To say that this year has been crucial for remote work is a grand understatement. From an interesting benefit and an eye-catching gimmick within job offers, it has become a standard in many companies all around the world. Such a radical and fast-paced change may be counted as one of the very few good things that came out of the COVID-19 pandemic.

But the thing about quick changes is as follows – when going somewhere in a hurry we do get there faster, but we are also less prepared than if we would take our time.

And the same goes for remote work – here it is in all of its glory, with insufficient laws, lack of proper training and plenty of other smaller and bigger problems.

In order to identify the current situation of remote work, Buffer and AngelList once again conducted their annual study about the state of the remote work. Among many valuable pieces of insight, we can see clear indicators that remote work, albeit unrefined and still nascent, is becoming very popular – both employees and employers are quite fond of it. But it still has some flaws and remote workers have to face some daily struggles.

One of those struggles is loneliness – 20% of answers listed it as a serious challenge that remote workers have to deal with. The source is quite understandable – a vast majority of remote workers nowadays, have been sent home not by choice but because of the necessity of the times we are living in. One moment they are in their office enjoying coffee breaks with their friends, chatting, laughing and generally appreciating this usual buzz that is part of office work… And suddenly they were all sent home, away from their colleagues and confined to their houses and flats. When we look at it like this, there’s no surprise that remote workers may struggle with loneliness.

The question is – how do we deal with it?

One possible solution is called a “co-working space” – the idea of remote workers meeting in a shared office, sometimes even located in cafeterias or restaurants. Such a possibility, while grasping the proper way of thinking, is still quite flawed – coworking spaces are located in major hubs of major cities, contain many people and incur high operational costs, which burden the user – especially now, when, due to the COVID pandemic, more and more cities are experiencing an exodus of inhabitants. People moving out of big cities, willing to quit the so called “rat race”, clocking in and out of their timesheets is becoming reality. Anyway, even if being out of office spaces, remote workers desperately seek contact with other people. Let’s face it – working from home is not really natural and doesn’t fit everyone’s needs and it’s also not a long-term solution. Zoom fatigue is real and using more and more virtual communication tools isn’t the solution. Here the question arises – what can we possibly do to feel connected with people while avoiding commuting to office spaces located downtown or accessing co-working spaces as their number is still limited, located where people used to work, as opposed to where people live? When I evaluated all the options myself, it seemed to me like I needed a quick, flexible solution… And then Gable came along.

Gable and a different way of coworking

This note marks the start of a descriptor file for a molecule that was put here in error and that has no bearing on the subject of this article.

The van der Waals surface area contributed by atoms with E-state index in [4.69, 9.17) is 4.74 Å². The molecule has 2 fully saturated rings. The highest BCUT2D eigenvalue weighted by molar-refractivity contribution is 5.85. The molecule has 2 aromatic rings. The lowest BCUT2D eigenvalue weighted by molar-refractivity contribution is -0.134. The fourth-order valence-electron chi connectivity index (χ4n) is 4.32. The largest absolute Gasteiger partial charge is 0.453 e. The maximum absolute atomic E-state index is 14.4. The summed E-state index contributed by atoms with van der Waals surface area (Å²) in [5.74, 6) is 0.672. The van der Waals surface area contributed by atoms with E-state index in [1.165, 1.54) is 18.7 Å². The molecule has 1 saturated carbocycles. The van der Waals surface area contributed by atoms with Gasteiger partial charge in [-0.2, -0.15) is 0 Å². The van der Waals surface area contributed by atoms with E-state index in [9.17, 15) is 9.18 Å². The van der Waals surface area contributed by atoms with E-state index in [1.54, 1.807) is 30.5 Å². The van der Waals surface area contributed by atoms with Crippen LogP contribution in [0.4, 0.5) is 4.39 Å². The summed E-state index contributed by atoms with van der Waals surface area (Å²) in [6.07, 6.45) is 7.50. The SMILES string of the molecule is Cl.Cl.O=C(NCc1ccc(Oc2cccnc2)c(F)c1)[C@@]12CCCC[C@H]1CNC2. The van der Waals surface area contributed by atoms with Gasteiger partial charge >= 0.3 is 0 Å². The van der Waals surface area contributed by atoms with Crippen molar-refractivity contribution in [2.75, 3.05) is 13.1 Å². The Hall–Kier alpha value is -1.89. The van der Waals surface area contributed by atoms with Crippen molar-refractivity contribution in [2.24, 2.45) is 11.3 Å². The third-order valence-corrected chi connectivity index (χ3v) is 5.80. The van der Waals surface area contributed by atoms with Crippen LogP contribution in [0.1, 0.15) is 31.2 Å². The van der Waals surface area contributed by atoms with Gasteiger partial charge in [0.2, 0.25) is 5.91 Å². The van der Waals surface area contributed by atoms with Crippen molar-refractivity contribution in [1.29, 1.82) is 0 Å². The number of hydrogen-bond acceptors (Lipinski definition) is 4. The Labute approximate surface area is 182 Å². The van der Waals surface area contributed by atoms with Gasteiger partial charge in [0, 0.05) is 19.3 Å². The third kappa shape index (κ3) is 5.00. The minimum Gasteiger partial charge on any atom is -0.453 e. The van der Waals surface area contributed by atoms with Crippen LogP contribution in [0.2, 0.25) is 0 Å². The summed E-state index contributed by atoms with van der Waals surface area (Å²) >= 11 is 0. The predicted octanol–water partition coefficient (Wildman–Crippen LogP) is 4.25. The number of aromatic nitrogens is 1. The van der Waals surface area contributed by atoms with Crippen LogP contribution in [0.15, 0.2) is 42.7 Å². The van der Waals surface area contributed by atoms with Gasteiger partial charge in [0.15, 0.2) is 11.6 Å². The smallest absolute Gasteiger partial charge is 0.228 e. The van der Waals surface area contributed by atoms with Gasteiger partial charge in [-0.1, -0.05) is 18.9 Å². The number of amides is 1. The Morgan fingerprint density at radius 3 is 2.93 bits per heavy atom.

Gable is a company with an idea that refines the concept of coworking – they take flats, homes and unutilized spaces and recreate them into perfect places for work. All spaces have office grade amenities and the Gable team can easily roll out more spaces, based on your needs. Of course, you can argue that coworking spaces were a thing before – but there were few and quite pricey, which left those without much funds without any opportunity to socialize. On the other hand, cafeterias and restaurants are still available but they often lack a good internet connection or sockets and are also time-limited – no place will allow you to stay for the whole day… How much coffee or food would you need to order to secure your daily spot??? The answer is: too much and it’s nonsense.

That is why Gable is allowing you to both become a host and offer up your space as a workplace and to rent a space for your team during remote work. You don’t have to worry about the new place being unprepared for work – the owners of Gable are remote workers themselves and they are fully aware that, while good company is crucial to achieve a proper working experience, a fast internet connection and a comfy chair also come handy…

Everyone can benefit from this arrangement – employees can work in small teams of trusted friends and professionals and employers can make sure that their teams have a properly prepared space with all the utilities needed to fulfil their duties. Looking at it from a different angle, you can either rent a place handpicked by you so it suits your needs, or you can rent your place and earn a passive income for helping others work. It is a win-win solution for everyone!

The more, the merrier

The idea that Gable has introduced to the market may very well be a start of a new revolution. The truth is, we need other people. Even the most hardwired introverts among us cannot sit alone forever. The company of others is necessary for our mental health and good mood, and those, of course, are not only needed to be productive – they are also essential when thinking about a good-quality life in general. Not only that, but Gable’s workspaces are also a great chance to meet completely new people and change scenery – to form new bonds, exchange ideas and boost our creativity with a healthy dose of brainstorming. All in all, we may have found a solution to one of the most painful problems that remote work may have caused. So how about you? Ready to join Gable?

Did you get inspired? I’m sure yes. Make sure to follow Gable on Facebook and LinkedIn…and stay tuned for more soon!

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